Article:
Hydroponics is not an invention of our time. The Hanging Gardens of Babylon and the Floating Gardens of the Aztecs were beautifying the civic centers; in addition, fruit trees and vegetables were cultivated in such places. It is part of the ecological system to manage the urban environment. In an arid climate, it can increase humidity and lower temperatures. It captures dust and polluted air by the foliage of the plants. It can contribute to the reduction of the net discharge of CO2, one of the gases speculated to contribute to global warming, because plants and trees need CO2 for photosynthesis. The captive action, of course, is at its highest during the vegetation growth phase. In cities, however, much of the carbon stored in vegetation is likely to be quickly released through decomposition to organic matter, so lasting effect is little.

All this shows that hydroponics has a positive impact upon the greening and cleaning of the cities, offering green zones for micro-climate changes (shade, temperature, sequestration of CO2). Most importantly, city dwellers will enjoy such green areas, enhancing community self-esteem, and stimulating community livelihood.

Taiwan has the largest Asia’s vertical farming, the Yes Health iFarm, which uses a hydroponics system, has a technology-driven 14-story vertical farm covering 2,645 square meters, and grows over 30 varieties of vegetables, including arugula, ice plant, and mustard leaf. At least 80% of Taipei’s department stores are supplied by the iFarm.

Another is an underground advanced indoor vertical farm in Liverpool, North England called Farm Urban, which is the creation of Jens Thomas and Paul Myers in 2014. Bok choi, parsley, tarragon, and basil alongside dozens of varieties of lettuce grow together in harmony under the pink glow of a LED light set-up. Their aim is to change people’s relationship with food: the traditional methods of agriculture, they say, and using acres of land is no longer sustainable. The world’s population is growing – the World Health Organization estimates it will increase to 9.7 billion people by 2050, with 70% of people living in urban areas. “To preserve natural habitats and improve worldwide food security there should be a complete overhaul of food production methods”, said Thomas and Myers.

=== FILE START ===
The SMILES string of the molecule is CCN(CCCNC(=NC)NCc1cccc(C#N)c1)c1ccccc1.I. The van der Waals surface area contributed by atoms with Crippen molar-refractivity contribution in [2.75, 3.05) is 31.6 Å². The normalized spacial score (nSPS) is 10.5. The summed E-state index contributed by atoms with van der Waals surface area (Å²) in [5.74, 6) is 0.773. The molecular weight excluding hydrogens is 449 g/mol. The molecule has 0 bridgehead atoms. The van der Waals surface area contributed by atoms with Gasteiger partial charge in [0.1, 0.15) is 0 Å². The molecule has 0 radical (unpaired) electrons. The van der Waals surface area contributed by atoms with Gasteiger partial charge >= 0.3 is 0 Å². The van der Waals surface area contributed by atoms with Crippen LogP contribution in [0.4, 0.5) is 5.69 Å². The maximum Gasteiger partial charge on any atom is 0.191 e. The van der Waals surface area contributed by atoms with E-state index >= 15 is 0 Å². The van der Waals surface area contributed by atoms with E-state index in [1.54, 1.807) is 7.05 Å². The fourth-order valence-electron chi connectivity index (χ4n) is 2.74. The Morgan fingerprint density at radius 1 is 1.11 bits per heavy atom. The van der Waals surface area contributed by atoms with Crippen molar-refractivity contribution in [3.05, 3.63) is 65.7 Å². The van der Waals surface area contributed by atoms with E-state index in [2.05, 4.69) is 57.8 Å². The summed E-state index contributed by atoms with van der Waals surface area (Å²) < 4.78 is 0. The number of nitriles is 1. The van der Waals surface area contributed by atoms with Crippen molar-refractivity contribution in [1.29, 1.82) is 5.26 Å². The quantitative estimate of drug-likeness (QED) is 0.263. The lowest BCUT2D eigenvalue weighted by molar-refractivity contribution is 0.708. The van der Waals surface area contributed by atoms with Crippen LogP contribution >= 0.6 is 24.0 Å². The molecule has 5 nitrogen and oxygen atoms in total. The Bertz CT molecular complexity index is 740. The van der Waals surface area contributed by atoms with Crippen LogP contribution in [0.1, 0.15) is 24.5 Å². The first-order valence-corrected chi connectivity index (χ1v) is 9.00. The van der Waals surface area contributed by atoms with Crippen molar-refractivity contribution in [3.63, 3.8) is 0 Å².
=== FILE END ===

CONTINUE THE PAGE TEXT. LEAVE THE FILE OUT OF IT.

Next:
Hydroponics: A Precision Agriculture

Hydroponic systems are presently being experimented on and diligently employed in the available lands, building spaces, or rooftops within the confines of the urban and peri-urban areas of the country. Hydroponics is a climate-smart agriculture technology and an art of growing plants without soil using mineral nutrient solutions in water. With hydroponics, plants are grown in an inert medium, and a balanced pH adjusted nutrient solution delivered to the roots in a highly soluble form. This allows plants to uptake their food with very little effort. There are several types of hydroponics systems — some of which are the wick system, the deep-water culture system, the ebb and flow (or flood and drain) system, drip systems, the nutrient film technique (NFT) system, the aeroponic system, and the simple nutrient addition program (SNAP) system.